As a young, attractive, wealthy widow, Martha Dandridge Custis probably enjoyed more freedom to choose her own destiny than at any other point in her life. She was only twenty-six years old, owned nearly 300 slaves and had more than 17,500 acres of land— worth more than £40,000.
Within the close-knit world of the Virginia elite, Martha’s status as a wealthy widow soon became common knowledge. One of those who undoubtedly heard about her availability was a young military man named George Washington.
Fighting alongside British forces during the French and Indian War, Washington earned a reputation for fairness, bravery, and immense personal courage. He rose to the rank of Colonel of the Virginia Regiment.
In March 1758, during an interlude in the fighting, Washington traveled for a visit to Williamsburg, a place where the colony’s leading men gathered during meetings of the House of Burgesses. Hearing the news about the Custis widow, he contemplated his own future and turned his mind to his marriage prospects.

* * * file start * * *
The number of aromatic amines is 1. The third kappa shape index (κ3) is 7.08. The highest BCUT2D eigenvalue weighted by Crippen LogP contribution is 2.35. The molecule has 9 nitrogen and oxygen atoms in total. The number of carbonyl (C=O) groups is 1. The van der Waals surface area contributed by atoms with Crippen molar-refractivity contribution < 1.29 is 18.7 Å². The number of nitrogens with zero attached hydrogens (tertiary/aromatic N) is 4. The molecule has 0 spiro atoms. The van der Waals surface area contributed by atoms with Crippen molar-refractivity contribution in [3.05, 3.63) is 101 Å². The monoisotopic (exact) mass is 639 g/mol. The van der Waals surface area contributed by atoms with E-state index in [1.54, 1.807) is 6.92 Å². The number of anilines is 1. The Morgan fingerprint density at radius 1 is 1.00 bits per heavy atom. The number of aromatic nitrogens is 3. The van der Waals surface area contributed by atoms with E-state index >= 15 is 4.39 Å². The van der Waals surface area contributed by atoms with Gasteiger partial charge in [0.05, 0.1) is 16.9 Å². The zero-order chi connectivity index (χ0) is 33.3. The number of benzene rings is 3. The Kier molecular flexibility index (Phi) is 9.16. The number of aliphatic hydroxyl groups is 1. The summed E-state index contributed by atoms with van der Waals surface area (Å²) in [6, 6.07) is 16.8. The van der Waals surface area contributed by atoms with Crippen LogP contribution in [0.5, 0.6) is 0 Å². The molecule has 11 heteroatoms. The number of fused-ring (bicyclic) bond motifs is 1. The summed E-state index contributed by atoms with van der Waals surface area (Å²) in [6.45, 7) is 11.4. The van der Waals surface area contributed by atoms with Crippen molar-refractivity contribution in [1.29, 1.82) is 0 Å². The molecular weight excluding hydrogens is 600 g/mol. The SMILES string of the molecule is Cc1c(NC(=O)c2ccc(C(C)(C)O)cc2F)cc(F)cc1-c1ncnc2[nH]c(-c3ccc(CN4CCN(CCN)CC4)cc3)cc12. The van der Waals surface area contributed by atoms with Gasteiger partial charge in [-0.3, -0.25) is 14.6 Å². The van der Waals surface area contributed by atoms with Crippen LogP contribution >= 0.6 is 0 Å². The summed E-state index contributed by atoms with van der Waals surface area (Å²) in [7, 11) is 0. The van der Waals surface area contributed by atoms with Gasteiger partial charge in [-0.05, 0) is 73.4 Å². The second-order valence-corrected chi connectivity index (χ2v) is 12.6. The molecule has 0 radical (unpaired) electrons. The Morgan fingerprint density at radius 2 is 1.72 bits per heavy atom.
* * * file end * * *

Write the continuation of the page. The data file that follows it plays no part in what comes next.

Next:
Traveling the thirty-five miles from Williamsburg to Martha’s home, George paid a visit to Martha Dandridge Custis on March 16, 1758.
Within months of meeting, both parties began to plan a future together.
Their attraction was mutual, powerful, and immediate. Martha was charming, accomplished, and, of course, wealthy. George had his own appeal. Over six foot two inches tall, George was an imposing figure whose reputation as a military leader preceded him. Like his future wife, Washington’s own social status had improved as a result of an unfortunate death. After his half-brother Lawrence and his widow died, Washington had inherited Mount Vernon, a beautiful 2000-acre estate located high above the Potomac River in Northern Virginia.
For her part, Martha must have believed that in George she had found someone she could trust as well as love.
At the end of 1758, Washington resigned his military commission. On January 6, 1759, less than ten months after their initial meeting and less than eighteen months after her husband’s death, Martha Dandridge Custis married George Washington at her home in New Kent County. For both Martha and for George, a new era had dawned.
(read more at MountVernon.org)